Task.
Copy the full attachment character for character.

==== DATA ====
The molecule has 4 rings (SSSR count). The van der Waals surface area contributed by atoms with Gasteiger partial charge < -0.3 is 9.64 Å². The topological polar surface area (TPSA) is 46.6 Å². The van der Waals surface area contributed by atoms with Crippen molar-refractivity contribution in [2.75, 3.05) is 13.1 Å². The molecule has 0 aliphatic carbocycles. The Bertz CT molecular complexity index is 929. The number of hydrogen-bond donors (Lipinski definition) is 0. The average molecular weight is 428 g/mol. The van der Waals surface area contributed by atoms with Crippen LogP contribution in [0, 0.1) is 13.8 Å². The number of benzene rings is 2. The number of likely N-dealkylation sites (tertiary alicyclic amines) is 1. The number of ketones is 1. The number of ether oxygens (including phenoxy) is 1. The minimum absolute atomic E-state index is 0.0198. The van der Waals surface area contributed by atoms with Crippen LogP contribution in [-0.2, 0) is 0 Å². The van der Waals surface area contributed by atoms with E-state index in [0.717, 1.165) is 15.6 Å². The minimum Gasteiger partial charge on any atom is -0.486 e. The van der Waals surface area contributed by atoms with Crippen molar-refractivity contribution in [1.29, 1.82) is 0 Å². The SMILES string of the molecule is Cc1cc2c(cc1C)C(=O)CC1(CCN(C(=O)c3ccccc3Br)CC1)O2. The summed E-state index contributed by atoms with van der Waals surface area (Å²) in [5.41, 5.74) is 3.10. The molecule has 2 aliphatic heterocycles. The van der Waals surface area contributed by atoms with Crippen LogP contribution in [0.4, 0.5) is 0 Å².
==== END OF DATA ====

The molecule has 4 rings (SSSR count). The van der Waals surface area contributed by atoms with Gasteiger partial charge < -0.3 is 9.64 Å². The topological polar surface area (TPSA) is 46.6 Å². The van der Waals surface area contributed by atoms with Crippen molar-refractivity contribution in [2.75, 3.05) is 13.1 Å². The molecule has 0 aliphatic carbocycles. The Bertz CT molecular complexity index is 929. The number of hydrogen-bond donors (Lipinski definition) is 0. The average molecular weight is 428 g/mol. The van der Waals surface area contributed by atoms with Crippen LogP contribution in [0, 0.1) is 13.8 Å². The number of benzene rings is 2. The number of likely N-dealkylation sites (tertiary alicyclic amines) is 1. The number of ketones is 1. The number of ether oxygens (including phenoxy) is 1. The minimum absolute atomic E-state index is 0.0198. The van der Waals surface area contributed by atoms with Crippen LogP contribution in [-0.2, 0) is 0 Å². The van der Waals surface area contributed by atoms with E-state index in [0.717, 1.165) is 15.6 Å². The minimum Gasteiger partial charge on any atom is -0.486 e. The van der Waals surface area contributed by atoms with Crippen molar-refractivity contribution in [1.29, 1.82) is 0 Å². The SMILES string of the molecule is Cc1cc2c(cc1C)C(=O)CC1(CCN(C(=O)c3ccccc3Br)CC1)O2. The summed E-state index contributed by atoms with van der Waals surface area (Å²) in [5.41, 5.74) is 3.10. The molecule has 2 aliphatic heterocycles. The van der Waals surface area contributed by atoms with Crippen LogP contribution in [0.4, 0.5) is 0 Å².